The Obama administration on Thursday announced that it deported 368,644 undocumented immigrants from the country during the 2013 fiscal year.
That's a decrease from the 409,849 removals during fiscal year 2012. But that didn’t stop advocates for immigration reform from immediately criticizing the president for his administration’s continued record-setting deportations. In 2011, about 397,000 people were deported.
The administration has said repeatedly that it focuses its efforts on removing criminals first.
“Overall, [Immigration and Customs Enforcement] conducted 216,810 removals of convicted criminals in FY 2013, the highest percentage of removals (59 percent) recorded for the previous five fiscal years,” a fact sheet from Immigration and Customs Enforcement stated.
But several immigrants’ rights groups have challenged that claim.
“People on all sides will look at these numbers with a great deal of skepticism. It’s easy for the Administration to say that those deported fit their priorities when this White House has practically made sneezing a criminal act for immigrants,” Pablo Alvarado, the executive director for the National Day Laborer Organizing Network, said in a statement.
Frank Sharry, the executive director of America’s Voice, a group that advocates for immigration reform, said the statistics are more offensive because Congress missed an opportunity to overhaul the country’s immigration system this year.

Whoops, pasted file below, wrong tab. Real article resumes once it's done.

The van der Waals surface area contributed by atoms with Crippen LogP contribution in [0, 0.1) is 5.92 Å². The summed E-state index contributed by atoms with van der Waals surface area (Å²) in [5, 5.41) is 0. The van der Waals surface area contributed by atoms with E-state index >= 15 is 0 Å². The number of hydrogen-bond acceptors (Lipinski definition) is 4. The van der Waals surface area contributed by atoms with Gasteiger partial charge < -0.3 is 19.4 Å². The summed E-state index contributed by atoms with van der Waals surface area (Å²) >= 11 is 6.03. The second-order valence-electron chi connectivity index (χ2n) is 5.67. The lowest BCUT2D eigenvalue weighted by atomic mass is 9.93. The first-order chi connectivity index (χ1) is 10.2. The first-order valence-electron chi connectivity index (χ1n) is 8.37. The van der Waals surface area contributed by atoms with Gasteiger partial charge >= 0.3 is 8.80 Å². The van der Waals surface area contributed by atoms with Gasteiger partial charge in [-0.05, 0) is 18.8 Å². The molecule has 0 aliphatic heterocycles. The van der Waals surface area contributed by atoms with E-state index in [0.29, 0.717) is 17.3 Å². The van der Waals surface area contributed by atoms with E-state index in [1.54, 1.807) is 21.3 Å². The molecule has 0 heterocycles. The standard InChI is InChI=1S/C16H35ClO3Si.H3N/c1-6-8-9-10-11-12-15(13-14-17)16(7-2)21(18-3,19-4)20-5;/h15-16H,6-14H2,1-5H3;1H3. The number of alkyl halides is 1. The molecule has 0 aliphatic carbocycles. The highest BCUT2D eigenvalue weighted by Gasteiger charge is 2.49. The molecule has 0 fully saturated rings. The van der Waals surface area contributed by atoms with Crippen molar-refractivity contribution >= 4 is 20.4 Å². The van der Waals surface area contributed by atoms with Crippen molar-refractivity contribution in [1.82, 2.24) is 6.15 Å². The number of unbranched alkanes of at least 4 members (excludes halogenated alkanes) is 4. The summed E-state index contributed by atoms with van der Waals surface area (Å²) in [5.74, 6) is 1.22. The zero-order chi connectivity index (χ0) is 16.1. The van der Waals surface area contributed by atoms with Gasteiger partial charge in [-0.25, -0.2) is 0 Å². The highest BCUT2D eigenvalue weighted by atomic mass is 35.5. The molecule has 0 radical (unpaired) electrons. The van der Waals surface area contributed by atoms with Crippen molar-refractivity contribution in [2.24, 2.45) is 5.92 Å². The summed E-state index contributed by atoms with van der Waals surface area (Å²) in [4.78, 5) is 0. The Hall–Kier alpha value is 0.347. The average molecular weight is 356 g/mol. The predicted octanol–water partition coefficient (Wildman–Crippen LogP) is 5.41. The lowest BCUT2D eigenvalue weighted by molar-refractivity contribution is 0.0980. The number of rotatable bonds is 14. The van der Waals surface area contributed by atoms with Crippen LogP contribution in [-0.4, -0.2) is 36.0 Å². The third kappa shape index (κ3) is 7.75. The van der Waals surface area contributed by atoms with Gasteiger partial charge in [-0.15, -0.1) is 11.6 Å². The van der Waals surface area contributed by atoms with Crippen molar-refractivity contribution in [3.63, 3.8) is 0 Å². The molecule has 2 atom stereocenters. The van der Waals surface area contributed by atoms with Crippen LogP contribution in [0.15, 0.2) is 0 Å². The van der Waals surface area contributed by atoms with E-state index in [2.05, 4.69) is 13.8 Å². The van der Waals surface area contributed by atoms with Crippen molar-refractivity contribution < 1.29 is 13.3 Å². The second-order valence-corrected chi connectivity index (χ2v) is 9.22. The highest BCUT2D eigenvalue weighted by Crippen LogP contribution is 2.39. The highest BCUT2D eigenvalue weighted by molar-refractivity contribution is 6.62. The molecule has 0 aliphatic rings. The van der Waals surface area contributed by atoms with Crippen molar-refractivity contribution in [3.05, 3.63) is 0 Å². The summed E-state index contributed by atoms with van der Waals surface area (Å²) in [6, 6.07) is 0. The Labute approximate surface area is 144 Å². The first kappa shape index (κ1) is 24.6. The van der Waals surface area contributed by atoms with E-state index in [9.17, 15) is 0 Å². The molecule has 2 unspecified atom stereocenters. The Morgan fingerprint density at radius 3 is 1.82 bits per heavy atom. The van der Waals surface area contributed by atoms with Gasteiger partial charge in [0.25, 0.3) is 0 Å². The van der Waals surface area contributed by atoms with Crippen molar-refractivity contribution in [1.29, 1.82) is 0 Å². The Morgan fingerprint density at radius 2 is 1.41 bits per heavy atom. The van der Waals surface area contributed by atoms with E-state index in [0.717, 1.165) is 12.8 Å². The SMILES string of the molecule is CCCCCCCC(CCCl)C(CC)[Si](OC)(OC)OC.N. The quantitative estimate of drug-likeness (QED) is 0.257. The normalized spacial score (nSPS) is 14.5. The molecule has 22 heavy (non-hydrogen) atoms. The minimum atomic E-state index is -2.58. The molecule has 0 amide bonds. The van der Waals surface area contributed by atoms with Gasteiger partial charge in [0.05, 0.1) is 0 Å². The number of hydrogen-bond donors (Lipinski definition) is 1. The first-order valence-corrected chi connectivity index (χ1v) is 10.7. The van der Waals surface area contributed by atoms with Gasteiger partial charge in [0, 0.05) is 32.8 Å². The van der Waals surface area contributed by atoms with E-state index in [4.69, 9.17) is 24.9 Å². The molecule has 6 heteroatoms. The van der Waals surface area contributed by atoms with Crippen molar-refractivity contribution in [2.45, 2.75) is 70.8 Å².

“What the President and new DHS Secretary Jeh Johnson should do is stop deporting people who are eligible for immigration status under pending legislation and tell ICE to stop ripping hard working immigrants away from their families and jobs,” Sharry said in a statement.
Republicans aren’t likely to cheer the statistics, either. Despite increased removals, conservative lawmakers, including Gov. Rick Perry, have lambasted the president for what they say is his administration’s failure to secure the border.
“Successful border security isn’t about deportations – it’s about making sure our borders are not porous and vulnerable to illegal activity,” Perry spokeswoman Lucy Nashed said in an email.
Mexico was home to more deported immigrants than any other country: 241,493. That was followed by Guatemala with 47,769; Honduras with 37,049; and El Salvador with 21,602. The Dominican Republic rounded out the top five with 2,462.
Thursday’s announcement by the DHS comes the same week that the Pew Research Center revealed that some minority groups favor fewer deportations over comprehensive immigration reform.
“By 55 percent to percent, Hispanics say that they think being able to live and work in the United States legally without the threat of deportation is more important for unauthorized immigrants than a pathway to citizenship,” researchers wrote. “Asian Americans hold a similar view, albeit by a smaller margin — 49 percent to 44 percent.”
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